The plaintiffs contend, based upon the doctrine of the “law of the case,” that I cannot dismiss this case for failure to exhaust administrative remedies because I previously denied the DEP’s motion to dismiss. Generally, “[w]here there has been no change of circumstances, a court or judge is not bound to reconsider a case, an issue, or a question of fact or law, once decided.” Peterson v. Hopson, 306 Mass. 597 , 599 (1940) (citations omitted). However, “the power to do so remains in the court until final judgment or decree.” Id. at 601 (emphasis added) (citations omitted); see also Boylston Housing Corp. v. O’Toole, 321 Mass. 538 , 545 (1947) (“A judge hearing a suit on its merits is not . . . precluded from dismissing a bill by reason of a prior interlocutory decree . . . even if such decree is not appealed from.”). “Even without rehearing, a judge may modify a decision already announced, so long as the case has not passed beyond the power of the court.” Peterson, 306 Mass. at 602. Furthermore, the “law of the case” doctrine “is permissive and not mandatory.” Potter v. John Bean Division of Food Machinery & Chemical Corp., 344 Mass. 420 , 427 (1962). Even if it were mandatory, the facts in this case have changed significantly since the earlier ruling regarding jurisdiction and exhaustion of remedies. Unlike the time when my initial decision was made, the DEP’s and Army Corps’ decisions have now made explicit determinations on the primary issue in this case. I am therefore more than entitled to decide differently than I did in the previous interlocutory order. The plaintiffs must now exhaust the administrative remedies available to them.

This memorandum and order does not in any way suggest that the DEP and Army Corps decisions were correct. [Note 5] Whether right or wrong, however, these recent decisions have resulted in this court no longer having jurisdiction over the case. As a result, “it is proper to dismiss [the] action for . . . declaratory relief, and to await judicial review if and when the administrative process results in an order affecting substantial rights.” J. & J. Enterprises, Inc., 369 Mass. at 539.


For the foregoing reasons, the defendants’ motions to dismiss are ALLOWED. The plaintiffs’ claims are dismissed, in their entirety, without prejudice to bring them again in an appropriate court once the plaintiffs have exhausted the administrative remedies. Judgment shall issue accordingly.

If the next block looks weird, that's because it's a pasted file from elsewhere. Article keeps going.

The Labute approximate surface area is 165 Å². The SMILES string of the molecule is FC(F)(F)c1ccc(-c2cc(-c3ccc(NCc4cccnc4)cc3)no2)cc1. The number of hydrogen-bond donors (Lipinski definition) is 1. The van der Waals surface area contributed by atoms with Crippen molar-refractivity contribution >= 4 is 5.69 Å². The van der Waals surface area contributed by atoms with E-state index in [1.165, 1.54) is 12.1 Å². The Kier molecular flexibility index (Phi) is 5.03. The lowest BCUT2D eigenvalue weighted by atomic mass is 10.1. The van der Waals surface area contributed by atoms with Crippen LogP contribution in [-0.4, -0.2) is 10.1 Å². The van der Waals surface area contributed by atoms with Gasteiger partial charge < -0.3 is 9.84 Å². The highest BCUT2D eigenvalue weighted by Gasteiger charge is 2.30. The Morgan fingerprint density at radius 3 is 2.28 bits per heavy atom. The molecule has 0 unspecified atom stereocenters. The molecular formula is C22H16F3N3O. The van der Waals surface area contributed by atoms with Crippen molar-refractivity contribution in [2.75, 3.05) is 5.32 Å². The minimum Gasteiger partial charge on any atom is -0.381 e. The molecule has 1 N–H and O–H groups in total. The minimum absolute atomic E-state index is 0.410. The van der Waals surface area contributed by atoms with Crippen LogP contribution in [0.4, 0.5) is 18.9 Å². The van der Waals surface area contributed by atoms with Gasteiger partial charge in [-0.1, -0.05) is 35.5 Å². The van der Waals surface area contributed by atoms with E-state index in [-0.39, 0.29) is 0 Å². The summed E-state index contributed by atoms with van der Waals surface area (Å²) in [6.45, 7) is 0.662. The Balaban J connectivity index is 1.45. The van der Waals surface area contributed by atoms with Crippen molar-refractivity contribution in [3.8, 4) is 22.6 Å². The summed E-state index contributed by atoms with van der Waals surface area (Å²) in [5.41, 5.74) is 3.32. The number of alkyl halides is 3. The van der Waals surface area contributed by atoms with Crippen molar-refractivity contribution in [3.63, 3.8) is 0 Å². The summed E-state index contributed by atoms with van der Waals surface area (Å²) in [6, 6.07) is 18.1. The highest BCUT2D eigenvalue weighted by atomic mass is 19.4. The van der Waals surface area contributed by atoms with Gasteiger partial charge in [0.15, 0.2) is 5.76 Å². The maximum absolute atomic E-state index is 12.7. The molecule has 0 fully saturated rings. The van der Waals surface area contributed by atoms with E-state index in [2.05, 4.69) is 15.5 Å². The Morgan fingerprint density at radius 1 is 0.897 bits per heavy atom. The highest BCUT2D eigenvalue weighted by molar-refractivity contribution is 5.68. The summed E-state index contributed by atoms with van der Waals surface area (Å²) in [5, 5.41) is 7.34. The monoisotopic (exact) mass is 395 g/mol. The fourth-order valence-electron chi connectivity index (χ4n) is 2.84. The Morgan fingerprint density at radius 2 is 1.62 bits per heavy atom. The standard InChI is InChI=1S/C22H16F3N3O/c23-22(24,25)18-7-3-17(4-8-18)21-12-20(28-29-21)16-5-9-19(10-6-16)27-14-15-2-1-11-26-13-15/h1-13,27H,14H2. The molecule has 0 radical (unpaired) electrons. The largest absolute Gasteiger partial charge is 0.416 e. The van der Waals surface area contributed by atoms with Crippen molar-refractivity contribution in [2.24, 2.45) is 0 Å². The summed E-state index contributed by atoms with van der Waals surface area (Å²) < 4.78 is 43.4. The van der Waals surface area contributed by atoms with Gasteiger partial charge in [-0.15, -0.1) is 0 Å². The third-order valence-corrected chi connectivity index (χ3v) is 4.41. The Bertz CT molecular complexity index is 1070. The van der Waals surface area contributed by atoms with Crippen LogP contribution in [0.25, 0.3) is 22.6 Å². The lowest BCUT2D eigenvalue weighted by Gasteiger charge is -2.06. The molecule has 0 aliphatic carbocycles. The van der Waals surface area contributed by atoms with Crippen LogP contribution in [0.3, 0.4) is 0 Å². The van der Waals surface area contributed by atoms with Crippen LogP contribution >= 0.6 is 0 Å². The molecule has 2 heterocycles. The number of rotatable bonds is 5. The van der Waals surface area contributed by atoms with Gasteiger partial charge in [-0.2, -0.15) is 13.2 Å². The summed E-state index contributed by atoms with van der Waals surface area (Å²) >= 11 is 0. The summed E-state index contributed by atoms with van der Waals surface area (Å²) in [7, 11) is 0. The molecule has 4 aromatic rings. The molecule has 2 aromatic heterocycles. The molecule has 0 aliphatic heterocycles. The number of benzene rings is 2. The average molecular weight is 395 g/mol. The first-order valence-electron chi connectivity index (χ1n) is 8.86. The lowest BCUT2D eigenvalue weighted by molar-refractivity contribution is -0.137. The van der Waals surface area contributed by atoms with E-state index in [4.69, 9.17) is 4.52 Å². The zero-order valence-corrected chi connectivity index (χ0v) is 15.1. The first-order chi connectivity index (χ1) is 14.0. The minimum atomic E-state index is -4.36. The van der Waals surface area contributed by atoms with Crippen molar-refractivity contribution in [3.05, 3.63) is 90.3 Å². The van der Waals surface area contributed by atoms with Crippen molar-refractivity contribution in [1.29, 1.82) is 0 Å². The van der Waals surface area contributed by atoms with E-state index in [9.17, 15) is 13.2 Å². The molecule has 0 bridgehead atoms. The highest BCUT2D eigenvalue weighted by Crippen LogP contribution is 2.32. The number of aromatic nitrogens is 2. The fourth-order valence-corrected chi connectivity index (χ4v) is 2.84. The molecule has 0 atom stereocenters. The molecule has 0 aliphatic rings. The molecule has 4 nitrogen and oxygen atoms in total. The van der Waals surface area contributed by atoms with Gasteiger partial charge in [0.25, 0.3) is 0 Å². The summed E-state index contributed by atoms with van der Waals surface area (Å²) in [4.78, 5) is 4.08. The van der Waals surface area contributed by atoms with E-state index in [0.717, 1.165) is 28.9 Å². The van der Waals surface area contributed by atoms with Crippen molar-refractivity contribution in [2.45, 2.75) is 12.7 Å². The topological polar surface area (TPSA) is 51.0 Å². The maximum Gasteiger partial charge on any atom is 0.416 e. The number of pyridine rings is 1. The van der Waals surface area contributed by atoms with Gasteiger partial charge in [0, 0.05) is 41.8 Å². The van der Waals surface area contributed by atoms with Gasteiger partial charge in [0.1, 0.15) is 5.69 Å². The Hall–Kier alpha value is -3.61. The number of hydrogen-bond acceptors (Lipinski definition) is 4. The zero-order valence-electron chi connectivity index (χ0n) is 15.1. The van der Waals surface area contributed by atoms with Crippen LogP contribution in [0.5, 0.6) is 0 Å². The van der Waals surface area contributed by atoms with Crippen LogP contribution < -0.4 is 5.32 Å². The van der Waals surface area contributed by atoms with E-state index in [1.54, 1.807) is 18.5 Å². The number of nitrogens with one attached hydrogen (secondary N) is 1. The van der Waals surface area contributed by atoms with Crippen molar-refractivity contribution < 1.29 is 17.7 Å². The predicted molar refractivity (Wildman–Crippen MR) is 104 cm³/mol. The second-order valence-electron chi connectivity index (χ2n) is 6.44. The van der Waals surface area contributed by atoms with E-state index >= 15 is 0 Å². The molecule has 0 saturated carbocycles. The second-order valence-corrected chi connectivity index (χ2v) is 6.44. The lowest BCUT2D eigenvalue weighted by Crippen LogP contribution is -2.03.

By the court (Long, J.)


[Note 1] Because it is in navigable waters, it is also subject to regulation by the Army Corps of Engineers. See discussion, infra.

[Note 2] License No. 95 was issued to the plaintiffs’ predecessor in 1976. The application that resulted in License No. 7076 was characterized as a “modification” of License No. 95. The plaintiffs have several other licenses that are not at issue in this case.

[Note 3] It appears that, in the past, the plaintiffs and Crosby Circle had some sort of an agreement whereby the plaintiffs could dock boats on the north side of the pier. However, as the DEP pointed out at the May 12, 2008 hearing, private agreements do not govern the use of the Commonwealth’s tidelands and the DEP has exclusive jurisdiction under state law to decide what private uses are permissible in such areas pursuant to G.L. c. 91.

[Note 4] I note, as did the DEP at the March 12, 2008 hearing, that although there may be several different width restrictions, if the plaintiffs complied with the most restrictive order (the Army Corp permit), they would be in compliance with all permits and licenses. Most importantly, since the plaintiffs’ licenses from the DEP specifically state that they are subject to federal laws and regulations, the Army Corps permit may very well govern this issue.

[Note 5] I make no decision on the merits of that question, one way or the other, nor would I do so prior to hearing the full merits of the dispute at trial. No such trial has taken place.